Lt. Gov. Jon Husted recently revealed — in answer to a reporter’s question — that of 1.4 million Pandemic Unemployment Assistance (PUA) claims filed in Ohio, more than half had been flagged as potentially fraudulent. Brazen crooks even filed claims – unpaid – in the names of Gov. Mike DeWine, first lady Fran DeWine and Husted.
That’s unacceptable — not just the fraud, but the silence.
How long were Husted et al. going to sit on this? Until up to 700,000 Ohioans woke up one day to discover that someone else fraudulently spent their PUA dollars — and that they owed taxes on benefits they never received?
And could some of this relate to Ohio’s own mismanagement of its overwhelmed jobless claims system, mismanagement that’s harmed countless Ohioans who weren’t able to get benefits to which they were entitled, or couldn’t figure out how to dispute state demands for repayment of supposedly fraudulent benefits they felt were rightfully received?
Those problems — which the state is now proposing to address by bringing in executive overseers from the private sector — also have been blamed on the state jobless system’s creaking, 17-year-old computer system. Yes, it should have been upgraded long ago, and upgrades are now in the works.
But meantime, folks trying to report PUA fraud are liable to run into the same gauntlet of an overwhelmed Ohio Department of Job and Family Services (ODJFS) — without adequate staff or an acceptably functioning computerized claims systems — that regular state jobless applicants are still encountering.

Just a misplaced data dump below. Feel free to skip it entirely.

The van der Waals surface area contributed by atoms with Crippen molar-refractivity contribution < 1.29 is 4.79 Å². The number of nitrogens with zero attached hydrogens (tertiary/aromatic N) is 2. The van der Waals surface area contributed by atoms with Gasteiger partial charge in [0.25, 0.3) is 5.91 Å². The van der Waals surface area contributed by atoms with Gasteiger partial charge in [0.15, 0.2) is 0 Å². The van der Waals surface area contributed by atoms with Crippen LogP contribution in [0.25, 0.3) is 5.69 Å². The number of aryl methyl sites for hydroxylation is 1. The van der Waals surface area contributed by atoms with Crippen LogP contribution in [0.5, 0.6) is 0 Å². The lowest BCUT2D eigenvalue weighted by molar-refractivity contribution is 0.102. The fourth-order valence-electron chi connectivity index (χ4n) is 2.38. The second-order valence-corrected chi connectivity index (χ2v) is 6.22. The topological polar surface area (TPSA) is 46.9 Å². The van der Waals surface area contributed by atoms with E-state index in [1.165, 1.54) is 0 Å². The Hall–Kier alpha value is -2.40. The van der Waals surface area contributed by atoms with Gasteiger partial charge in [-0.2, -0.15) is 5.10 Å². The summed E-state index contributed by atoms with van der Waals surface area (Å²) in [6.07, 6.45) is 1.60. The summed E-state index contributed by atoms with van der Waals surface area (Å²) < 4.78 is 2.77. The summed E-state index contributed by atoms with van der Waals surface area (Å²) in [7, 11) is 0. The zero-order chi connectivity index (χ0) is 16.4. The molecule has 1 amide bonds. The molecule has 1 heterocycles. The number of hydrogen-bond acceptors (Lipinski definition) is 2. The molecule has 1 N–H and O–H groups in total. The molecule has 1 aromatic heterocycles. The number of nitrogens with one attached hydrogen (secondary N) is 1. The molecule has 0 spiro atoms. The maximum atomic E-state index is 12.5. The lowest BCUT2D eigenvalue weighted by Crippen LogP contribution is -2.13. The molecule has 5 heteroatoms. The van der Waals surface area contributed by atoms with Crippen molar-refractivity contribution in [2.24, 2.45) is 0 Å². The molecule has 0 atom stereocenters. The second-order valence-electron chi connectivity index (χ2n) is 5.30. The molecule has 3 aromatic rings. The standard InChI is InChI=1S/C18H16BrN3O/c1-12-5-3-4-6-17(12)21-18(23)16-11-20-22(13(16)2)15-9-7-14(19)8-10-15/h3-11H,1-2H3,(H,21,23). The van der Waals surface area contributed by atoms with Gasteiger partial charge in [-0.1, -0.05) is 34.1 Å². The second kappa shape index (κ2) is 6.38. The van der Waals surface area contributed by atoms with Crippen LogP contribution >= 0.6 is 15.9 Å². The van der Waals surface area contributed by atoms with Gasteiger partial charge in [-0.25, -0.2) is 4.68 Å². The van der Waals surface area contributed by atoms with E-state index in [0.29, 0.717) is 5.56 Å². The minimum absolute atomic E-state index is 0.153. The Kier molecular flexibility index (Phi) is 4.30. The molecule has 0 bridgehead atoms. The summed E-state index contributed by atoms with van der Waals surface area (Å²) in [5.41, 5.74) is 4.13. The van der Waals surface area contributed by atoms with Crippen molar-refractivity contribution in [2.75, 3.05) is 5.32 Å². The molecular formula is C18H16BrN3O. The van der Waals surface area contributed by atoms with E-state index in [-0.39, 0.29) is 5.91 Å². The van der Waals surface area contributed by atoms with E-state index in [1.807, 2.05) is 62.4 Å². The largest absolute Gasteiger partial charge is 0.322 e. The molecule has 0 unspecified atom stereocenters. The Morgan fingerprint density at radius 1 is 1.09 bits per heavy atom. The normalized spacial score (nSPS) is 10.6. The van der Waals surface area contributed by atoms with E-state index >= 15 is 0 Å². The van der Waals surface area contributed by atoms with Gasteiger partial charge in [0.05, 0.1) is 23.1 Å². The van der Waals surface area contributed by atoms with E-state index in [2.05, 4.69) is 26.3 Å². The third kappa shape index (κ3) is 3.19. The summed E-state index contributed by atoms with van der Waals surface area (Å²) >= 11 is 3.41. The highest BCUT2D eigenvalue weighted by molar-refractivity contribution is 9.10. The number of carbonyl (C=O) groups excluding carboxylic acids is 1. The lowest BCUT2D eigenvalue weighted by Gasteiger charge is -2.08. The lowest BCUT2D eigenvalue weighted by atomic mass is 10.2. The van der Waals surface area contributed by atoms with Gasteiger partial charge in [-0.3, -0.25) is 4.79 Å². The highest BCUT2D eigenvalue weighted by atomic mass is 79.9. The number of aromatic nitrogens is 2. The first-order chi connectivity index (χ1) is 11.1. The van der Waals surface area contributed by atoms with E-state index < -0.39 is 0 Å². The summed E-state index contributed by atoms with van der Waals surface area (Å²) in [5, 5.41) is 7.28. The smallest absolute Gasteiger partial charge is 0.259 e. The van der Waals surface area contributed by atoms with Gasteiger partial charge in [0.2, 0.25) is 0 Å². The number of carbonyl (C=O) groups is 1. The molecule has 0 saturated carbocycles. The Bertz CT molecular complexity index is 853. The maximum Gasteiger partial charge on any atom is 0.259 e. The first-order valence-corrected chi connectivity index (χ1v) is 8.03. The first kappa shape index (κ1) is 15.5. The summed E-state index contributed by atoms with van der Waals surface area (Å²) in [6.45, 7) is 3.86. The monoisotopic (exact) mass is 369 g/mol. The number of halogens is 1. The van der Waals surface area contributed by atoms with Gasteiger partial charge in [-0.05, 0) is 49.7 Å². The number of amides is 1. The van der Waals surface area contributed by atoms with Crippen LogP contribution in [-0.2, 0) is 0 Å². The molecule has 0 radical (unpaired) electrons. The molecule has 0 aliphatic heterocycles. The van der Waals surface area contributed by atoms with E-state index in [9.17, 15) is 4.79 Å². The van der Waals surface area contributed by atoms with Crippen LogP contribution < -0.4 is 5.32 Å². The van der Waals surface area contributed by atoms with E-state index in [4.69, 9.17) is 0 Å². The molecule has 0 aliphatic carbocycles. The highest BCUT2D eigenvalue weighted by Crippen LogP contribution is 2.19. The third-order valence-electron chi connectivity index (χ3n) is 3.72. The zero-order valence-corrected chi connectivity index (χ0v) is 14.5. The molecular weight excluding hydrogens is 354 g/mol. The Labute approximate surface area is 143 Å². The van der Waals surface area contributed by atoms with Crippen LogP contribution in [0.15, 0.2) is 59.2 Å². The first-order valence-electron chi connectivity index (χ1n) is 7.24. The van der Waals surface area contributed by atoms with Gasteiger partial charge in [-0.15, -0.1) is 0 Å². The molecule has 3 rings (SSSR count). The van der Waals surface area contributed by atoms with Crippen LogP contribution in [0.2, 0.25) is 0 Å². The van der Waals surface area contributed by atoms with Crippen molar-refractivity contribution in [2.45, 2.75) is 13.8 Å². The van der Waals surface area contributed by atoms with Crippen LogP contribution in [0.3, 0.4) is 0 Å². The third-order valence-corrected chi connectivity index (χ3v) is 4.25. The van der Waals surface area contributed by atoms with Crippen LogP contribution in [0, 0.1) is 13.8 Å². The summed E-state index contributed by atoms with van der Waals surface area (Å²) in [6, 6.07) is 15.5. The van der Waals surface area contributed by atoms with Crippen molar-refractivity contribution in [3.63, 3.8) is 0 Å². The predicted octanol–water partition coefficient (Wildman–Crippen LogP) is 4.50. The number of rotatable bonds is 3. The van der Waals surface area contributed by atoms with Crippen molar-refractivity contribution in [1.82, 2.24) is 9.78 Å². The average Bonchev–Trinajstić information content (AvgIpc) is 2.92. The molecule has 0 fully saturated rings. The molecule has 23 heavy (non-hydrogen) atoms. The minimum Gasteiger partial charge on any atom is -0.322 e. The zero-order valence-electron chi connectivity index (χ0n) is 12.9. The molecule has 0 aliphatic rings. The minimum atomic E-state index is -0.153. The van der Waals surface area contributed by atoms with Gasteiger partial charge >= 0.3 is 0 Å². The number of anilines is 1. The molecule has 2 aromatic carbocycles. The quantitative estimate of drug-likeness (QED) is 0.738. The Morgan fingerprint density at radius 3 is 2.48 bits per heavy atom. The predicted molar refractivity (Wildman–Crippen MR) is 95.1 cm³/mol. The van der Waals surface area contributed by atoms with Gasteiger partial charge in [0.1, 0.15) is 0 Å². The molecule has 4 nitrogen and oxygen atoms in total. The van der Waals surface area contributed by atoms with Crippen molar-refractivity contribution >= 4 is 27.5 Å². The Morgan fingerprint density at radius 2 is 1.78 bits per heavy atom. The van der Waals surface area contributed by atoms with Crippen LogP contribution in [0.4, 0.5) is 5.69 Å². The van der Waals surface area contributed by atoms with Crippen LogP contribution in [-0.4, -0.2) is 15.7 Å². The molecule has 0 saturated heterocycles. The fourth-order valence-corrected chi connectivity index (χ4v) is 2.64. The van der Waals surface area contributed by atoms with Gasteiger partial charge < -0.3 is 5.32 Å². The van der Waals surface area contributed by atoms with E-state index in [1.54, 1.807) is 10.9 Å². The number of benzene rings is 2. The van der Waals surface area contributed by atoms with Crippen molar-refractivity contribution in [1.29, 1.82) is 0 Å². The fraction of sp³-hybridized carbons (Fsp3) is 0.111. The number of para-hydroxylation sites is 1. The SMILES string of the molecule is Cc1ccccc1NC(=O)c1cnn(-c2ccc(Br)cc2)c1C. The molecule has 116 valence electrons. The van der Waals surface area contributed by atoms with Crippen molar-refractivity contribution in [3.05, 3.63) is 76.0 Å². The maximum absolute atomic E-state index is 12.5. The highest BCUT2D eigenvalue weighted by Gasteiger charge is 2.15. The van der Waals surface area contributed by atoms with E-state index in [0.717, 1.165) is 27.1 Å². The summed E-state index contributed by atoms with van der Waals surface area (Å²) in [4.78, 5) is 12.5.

The state has put a big red button on the ODJFS website to report PUA fraud. Maybe, that will help.
The PUA program is 100% federally funded and, according to the National Employment Law Project, “provides emergency unemployment assistance to workers who are left out of regular state (Unemployment Insurance) or who have exhausted their state UI benefits.”
As of mid-January, cleveland.com’s Jeremy Pelzer reported, Ohio had made more than $7.8 billion in PUA payments to more than 827,000 Ohioans. Till recently, PUA benefits required less documentation than traditional benefits, a fact that could have helped scammers defraud the system.
… Can ODJFS do better? Yes, as can every state agency – if it isn’t hobbled by a feckless legislature.
Meantime, Ohioans need to be told when fraudulent claims have become as common as snowflakes in winter. Shame on state officials for waiting to be asked.
— Cleveland Plain Dealer, Jan. 31